Print

How to Value Biosolids

Wastewater treatment plants face challenges treating their biosolids, but there are solutions to achieve maximum value in an evolving market.
By Robert Lems and Karthik Yenduru | January 26, 2017

The core task of a wastewater treatment plant (WWTP) is to clean domestic waste water before reuse or disposal. Treatment is separated into primary treatment and secondary treatment.  Primary treatment has wastewater continuously pass through a clarifier, or settling tank, to settle out solids, or primary sludge. In secondary treatment, wastewater is aerated in a basin to promote microbial growth. These microbes form flocs and settle out as activated or secondary sludge. The combined biosolids must be treated on-site or transported to another facility for treatment and disposal. 

Sludge treatment facilities have two to four main steps of treatment: thickening, digestion, dewatering and sterilization. Small-scale WWTPs do not have the digestion step, and usually thicken and dewater sludge before transporting to another facility. Sludge thickening is done by all WWTPs to increase solids content of the sludge. Sterilization is done only if this is legally mandatory for Class A land application. At larger facilities, thickened sludge is anaerobically digested to break down complex matter via bacteria and reduce the sludge volume, reducing volatile solids and pathogens in the sludge, along with eliminating foul odors.

Depending on treated sludge quality, the final product can be land applied, landfilled, incinerated or composted. Sterilized sludge is higher-valued as Class A land application; nonsterilized sludge that is landfilled is typically Class B. Biogas obtained from the sludge digestion is either used on-site or flared. For WWTPs, biogas and biosolids pose three challenges—quantity, quality and finance.

Biogas Handling
Sludge digestion produces biogas, the amount of which depends on sludge composition (ratio of primary to secondary), digester residence time, bacteria metabolic rate and several other parameters that influence how it is managed. If biogas production is meager, it is usually flared or used in a small boiler for digester heat.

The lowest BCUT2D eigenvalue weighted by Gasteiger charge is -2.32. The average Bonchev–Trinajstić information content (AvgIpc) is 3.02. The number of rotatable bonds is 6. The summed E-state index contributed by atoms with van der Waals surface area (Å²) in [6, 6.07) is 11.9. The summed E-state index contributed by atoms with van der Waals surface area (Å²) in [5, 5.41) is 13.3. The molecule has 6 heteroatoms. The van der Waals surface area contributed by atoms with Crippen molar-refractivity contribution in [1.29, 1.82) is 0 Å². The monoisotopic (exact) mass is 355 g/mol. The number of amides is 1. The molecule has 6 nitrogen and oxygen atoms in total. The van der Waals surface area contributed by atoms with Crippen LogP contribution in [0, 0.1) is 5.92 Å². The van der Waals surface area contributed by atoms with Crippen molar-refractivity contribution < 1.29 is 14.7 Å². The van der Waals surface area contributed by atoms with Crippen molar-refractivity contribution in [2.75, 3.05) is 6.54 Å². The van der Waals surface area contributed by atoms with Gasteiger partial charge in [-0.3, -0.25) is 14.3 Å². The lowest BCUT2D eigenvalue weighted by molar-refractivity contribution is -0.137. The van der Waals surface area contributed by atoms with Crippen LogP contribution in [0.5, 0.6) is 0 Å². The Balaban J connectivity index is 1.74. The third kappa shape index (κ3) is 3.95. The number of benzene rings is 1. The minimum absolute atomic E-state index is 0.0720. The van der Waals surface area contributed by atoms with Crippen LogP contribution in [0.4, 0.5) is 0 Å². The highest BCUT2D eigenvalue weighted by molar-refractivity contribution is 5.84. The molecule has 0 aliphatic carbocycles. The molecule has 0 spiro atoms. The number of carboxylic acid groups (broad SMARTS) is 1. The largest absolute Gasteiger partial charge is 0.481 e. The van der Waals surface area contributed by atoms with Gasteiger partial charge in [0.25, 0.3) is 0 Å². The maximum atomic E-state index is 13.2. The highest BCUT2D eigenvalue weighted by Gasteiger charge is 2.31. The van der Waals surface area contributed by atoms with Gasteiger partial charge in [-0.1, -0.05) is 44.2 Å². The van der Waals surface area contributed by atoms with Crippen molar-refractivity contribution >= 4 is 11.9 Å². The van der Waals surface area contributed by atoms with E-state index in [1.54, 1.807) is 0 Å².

If a substantial quantity of biogas can be produced, it can used as a cogeneration fuel source. Power can be used for internal purposes and sold to the electricity grid. Heat can be used to maintain digester temperature, but only a small part of the available heat is required. Excess heat is dissipated into the surrounding environment. Another option is upgrading to renewable natural gas (RNG), which increases the methane concentration by removing fouling components. Upgraded biogas can be injected into the gas grid or transported as compressed natural gas. RNG is currently valued at $15-25/MMBtu within the renewable fuel standard as a D5 RIN (renewable identification number).

Challenges
Biosolids are faced with three main challenges: volume (quantity), biosolids classification (quality) and cost (finance). Sludge volume is reduced through AD and dewatering, but the output biosolids are classified as Class B with biogas as a byproduct. Addressing the challenges of biosolids has led to the innovation of continuous thermal hydrolysis process (cTHP), which elevates the sludge treatment efficiency. This unique technology exploits life steam injection, breaking down cell structures, leading to higher availability of volatile organic compounds and lowering overall viscosity. As a result of this process, digesters can handle higher biosolids loads, final sludge volumes are reduced, and output biosolids are Class A. An additional benefit is increased biogas generation by 25–35 percent.

How It Works
Sustec, part of DMT Group, patented  the trademarked TurboTec, the first continuous THP process. A simple cooking analogy can be used to explain the essence of thermal hydrolysis process. Pasta in its raw form is inedible, but after boiling in a high pressure cooker, it’s softened and edible. Similarly, sludge waste is pressured and heat treated, breaking down cell structures, simplifying complex organic matter and lowering feedstock viscosity prior to digester feeding, accelerating microbial activity. This allows digester bacteria to spend less time decomposing the organic matter, and more time converting it into biogas and digestate.